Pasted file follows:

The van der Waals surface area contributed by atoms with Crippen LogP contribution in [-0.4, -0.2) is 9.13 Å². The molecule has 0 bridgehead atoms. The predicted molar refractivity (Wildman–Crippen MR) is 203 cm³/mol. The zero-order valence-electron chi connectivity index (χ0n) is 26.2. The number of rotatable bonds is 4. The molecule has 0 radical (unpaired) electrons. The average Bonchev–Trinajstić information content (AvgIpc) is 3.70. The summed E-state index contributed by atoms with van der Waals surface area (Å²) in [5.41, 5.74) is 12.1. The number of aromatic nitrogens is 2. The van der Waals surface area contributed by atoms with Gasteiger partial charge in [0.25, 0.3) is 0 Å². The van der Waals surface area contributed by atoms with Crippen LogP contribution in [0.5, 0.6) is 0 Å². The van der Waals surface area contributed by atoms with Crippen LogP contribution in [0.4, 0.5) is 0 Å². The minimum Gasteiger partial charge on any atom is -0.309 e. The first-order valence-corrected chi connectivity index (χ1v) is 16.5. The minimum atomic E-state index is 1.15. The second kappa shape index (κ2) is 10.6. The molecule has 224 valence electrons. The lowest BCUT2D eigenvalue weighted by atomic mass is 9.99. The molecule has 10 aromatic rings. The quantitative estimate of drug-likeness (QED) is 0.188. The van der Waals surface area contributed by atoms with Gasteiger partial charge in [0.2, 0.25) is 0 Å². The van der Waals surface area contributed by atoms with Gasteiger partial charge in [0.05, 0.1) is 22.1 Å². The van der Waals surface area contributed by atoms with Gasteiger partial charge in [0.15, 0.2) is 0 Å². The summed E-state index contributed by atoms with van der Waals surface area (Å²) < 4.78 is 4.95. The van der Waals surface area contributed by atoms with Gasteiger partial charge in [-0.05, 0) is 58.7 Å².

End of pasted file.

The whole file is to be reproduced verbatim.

The van der Waals surface area contributed by atoms with Crippen LogP contribution in [-0.4, -0.2) is 9.13 Å². The molecule has 0 bridgehead atoms. The predicted molar refractivity (Wildman–Crippen MR) is 203 cm³/mol. The zero-order valence-electron chi connectivity index (χ0n) is 26.2. The number of rotatable bonds is 4. The molecule has 0 radical (unpaired) electrons. The average Bonchev–Trinajstić information content (AvgIpc) is 3.70. The summed E-state index contributed by atoms with van der Waals surface area (Å²) in [5.41, 5.74) is 12.1. The number of aromatic nitrogens is 2. The van der Waals surface area contributed by atoms with Gasteiger partial charge in [0.25, 0.3) is 0 Å². The van der Waals surface area contributed by atoms with Crippen LogP contribution in [0.5, 0.6) is 0 Å². The van der Waals surface area contributed by atoms with Crippen LogP contribution in [0.4, 0.5) is 0 Å². The minimum Gasteiger partial charge on any atom is -0.309 e. The first-order valence-corrected chi connectivity index (χ1v) is 16.5. The minimum atomic E-state index is 1.15. The second kappa shape index (κ2) is 10.6. The molecule has 224 valence electrons. The lowest BCUT2D eigenvalue weighted by atomic mass is 9.99. The molecule has 10 aromatic rings. The quantitative estimate of drug-likeness (QED) is 0.188. The van der Waals surface area contributed by atoms with Gasteiger partial charge in [0.2, 0.25) is 0 Å². The van der Waals surface area contributed by atoms with Gasteiger partial charge in [0.05, 0.1) is 22.1 Å². The van der Waals surface area contributed by atoms with Gasteiger partial charge in [0.15, 0.2) is 0 Å². The summed E-state index contributed by atoms with van der Waals surface area (Å²) < 4.78 is 4.95. The van der Waals surface area contributed by atoms with Gasteiger partial charge in [-0.05, 0) is 58.7 Å².